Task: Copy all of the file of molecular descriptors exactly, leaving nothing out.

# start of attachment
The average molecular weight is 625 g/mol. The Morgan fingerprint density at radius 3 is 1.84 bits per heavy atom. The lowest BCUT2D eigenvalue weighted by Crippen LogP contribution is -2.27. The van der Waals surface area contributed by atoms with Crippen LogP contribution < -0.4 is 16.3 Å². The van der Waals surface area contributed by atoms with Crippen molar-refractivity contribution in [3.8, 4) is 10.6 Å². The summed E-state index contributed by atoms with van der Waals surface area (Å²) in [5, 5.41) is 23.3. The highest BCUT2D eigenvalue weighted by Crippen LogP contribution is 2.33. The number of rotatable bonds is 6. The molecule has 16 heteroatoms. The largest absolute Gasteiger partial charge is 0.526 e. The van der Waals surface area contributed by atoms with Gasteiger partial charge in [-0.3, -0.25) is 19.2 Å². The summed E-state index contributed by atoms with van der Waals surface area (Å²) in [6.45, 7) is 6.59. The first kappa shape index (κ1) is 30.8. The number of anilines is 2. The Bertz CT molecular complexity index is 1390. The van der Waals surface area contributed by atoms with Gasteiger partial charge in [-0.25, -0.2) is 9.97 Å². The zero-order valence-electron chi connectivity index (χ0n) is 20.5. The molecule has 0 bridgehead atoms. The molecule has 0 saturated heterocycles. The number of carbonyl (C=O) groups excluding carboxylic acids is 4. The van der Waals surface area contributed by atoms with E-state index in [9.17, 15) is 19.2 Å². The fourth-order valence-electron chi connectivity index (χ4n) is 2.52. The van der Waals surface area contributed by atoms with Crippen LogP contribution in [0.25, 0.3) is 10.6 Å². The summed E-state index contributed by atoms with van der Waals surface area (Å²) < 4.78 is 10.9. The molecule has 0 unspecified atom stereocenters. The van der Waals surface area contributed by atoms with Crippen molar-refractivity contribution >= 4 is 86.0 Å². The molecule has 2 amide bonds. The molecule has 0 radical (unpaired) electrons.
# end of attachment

The average molecular weight is 625 g/mol. The Morgan fingerprint density at radius 3 is 1.84 bits per heavy atom. The lowest BCUT2D eigenvalue weighted by Crippen LogP contribution is -2.27. The van der Waals surface area contributed by atoms with Crippen LogP contribution < -0.4 is 16.3 Å². The van der Waals surface area contributed by atoms with Crippen molar-refractivity contribution in [3.8, 4) is 10.6 Å². The summed E-state index contributed by atoms with van der Waals surface area (Å²) in [5, 5.41) is 23.3. The highest BCUT2D eigenvalue weighted by Crippen LogP contribution is 2.33. The number of rotatable bonds is 6. The molecule has 16 heteroatoms. The largest absolute Gasteiger partial charge is 0.526 e. The van der Waals surface area contributed by atoms with Gasteiger partial charge in [-0.3, -0.25) is 19.2 Å². The summed E-state index contributed by atoms with van der Waals surface area (Å²) in [6.45, 7) is 6.59. The first kappa shape index (κ1) is 30.8. The number of anilines is 2. The Bertz CT molecular complexity index is 1390. The van der Waals surface area contributed by atoms with Gasteiger partial charge in [-0.25, -0.2) is 9.97 Å². The zero-order valence-electron chi connectivity index (χ0n) is 20.5. The molecule has 0 bridgehead atoms. The molecule has 0 saturated heterocycles. The number of carbonyl (C=O) groups excluding carboxylic acids is 4. The van der Waals surface area contributed by atoms with E-state index in [9.17, 15) is 19.2 Å². The fourth-order valence-electron chi connectivity index (χ4n) is 2.52. The van der Waals surface area contributed by atoms with Crippen LogP contribution in [0.25, 0.3) is 10.6 Å². The summed E-state index contributed by atoms with van der Waals surface area (Å²) < 4.78 is 10.9. The molecule has 0 unspecified atom stereocenters. The van der Waals surface area contributed by atoms with Crippen molar-refractivity contribution >= 4 is 86.0 Å². The molecule has 2 amide bonds. The molecule has 0 radical (unpaired) electrons.